Older Dog Exhibits Aggression to Younger Dog and Owner

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My 7 year old shih tzu has become increasingly aggressive toward me and my daughters 3 year old shih tzu. She is bring blood on me and the other dog.

As soon as she is near the other dog she acquires a stance and immediately starts a fight. The younger shih tzu will not fight back and yelps. Mine was not fixed until about 2 1/2 whereas the younger shih tzu was fixed at 5 months giving her a sweet temperament and not aggressive at all.

What on earth do I do?

Mine has been a comfort dog since I got her but I can't risk her injuring me or the other dog. What makes matters worse is I have a 17 month old grandson that I can risk getting bit. Help!!

Ed Answers:

Sounds like your little girl feels like she is being replaced. She needs to be reassured that she is your baby. Extra affection is in order.

However when she takes that stance before the attack you must gently hold her mouth shut and firmly tell her “no biting”. If she persists, a 10 minute timeout is in order. Once she has had her shunning you may once again confirm your affection for her.

Our Answer:

It can be such a shock when our sweet little Tzus show their aggressive sides, especially when the behavior is new from a mature dog. First, we want to encourage you not to give up on your girl.

Your concerns about the safety of your grandson, other dogs and yourself are completely legitimate, but this type of behavior can be successfully managed. Obviously you love your Shih Tzu (Who can resist?) and want to help her return to her well-balanced self.

Shih Tzus are known for their mild temperaments and lovable personalities, but just like any other dog they can exhibit unwanted behaviors. When aggression such as you’ve described rears its ugly head the issue is no doubt one of dominance.

In many cases the right thing to do would be nothing. Posturing, growling and nipping are all ways the canine pecking order gets established when a new member joins the pack. Usually these scuffles look and sound worse than they really are and will stop of their own accord once everyone learns their place. However, if your dog is drawing blood the situation has certainly moved beyond acceptable limits of behavior.

The aggression doesn’t have anything to do with when your dog was spayed, it’s most likely related to her feelings of insecurity or believing that she is the leader of the pack. In either case, reestablishing yourself as the alpha in the family should correct the problem. Put yourself back at the top of the pack where you belong:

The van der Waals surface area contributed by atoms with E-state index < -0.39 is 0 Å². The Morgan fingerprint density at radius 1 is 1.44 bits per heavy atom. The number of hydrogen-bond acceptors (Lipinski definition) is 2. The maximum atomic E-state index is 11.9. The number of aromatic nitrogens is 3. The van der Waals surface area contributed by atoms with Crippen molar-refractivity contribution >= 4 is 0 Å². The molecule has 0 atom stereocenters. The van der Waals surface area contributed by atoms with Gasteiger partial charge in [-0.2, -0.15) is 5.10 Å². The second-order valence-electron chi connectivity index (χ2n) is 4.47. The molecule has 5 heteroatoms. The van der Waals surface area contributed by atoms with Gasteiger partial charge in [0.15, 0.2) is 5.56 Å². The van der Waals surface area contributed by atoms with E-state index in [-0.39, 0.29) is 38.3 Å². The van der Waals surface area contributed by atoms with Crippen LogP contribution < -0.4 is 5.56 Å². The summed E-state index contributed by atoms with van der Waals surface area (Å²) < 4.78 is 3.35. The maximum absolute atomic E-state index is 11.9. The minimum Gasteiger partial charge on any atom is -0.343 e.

• Take daily leash walks and don’t allow the dog to pull or lead you. You’re in command
  • Practice basic obedience exercises for about 10 minutes each day
  • Withhold treats unless they are earned
  • Play with your dog and give her lots of loving attention, but always on your terms. You decide when the game or cuddling starts and stops
  • Ignore your dog when you first come home. Wait about ten minutes until you’ve had time to settle in, then invite the dog to come say hello
  • When your dog is in your way, make her move. Taking care not to disturb your dog sends the message that you’re subordinate to her

If you practice these dominant behaviors regularly you should see changes happen in your dog within a short time—a few days or weeks. But don’t stop just because things are getting better. Being the alpha in the pack is a lot of pressure and requires constant vigilance, that’s why it’s unfair to place a tiny Shih Tzu in that position.

While you’re working with your furbaby keep your grandson and the other puppy at a safe distance. You’re right, you never want to put a child at risk. If you don’t see improvement in your dog’s behavior consider hiring a professional trainer to come to your home and work with you.

You didn’t mention anything about the possibility of rehoming, but please recognize that surrendering an “aggressive” dog to an animal shelter is almost certainly a death sentence for that animal. If you’ve tried everything and still decide the dog is too unsafe for your household, take the time to find a private rescue organization that can retrain your dog and find her a suitable home.

Your dog has given you seven years of comfort and companionship, now it’s your turn to give her every possible chance to return to the sweet, good-natured baby you know and love.

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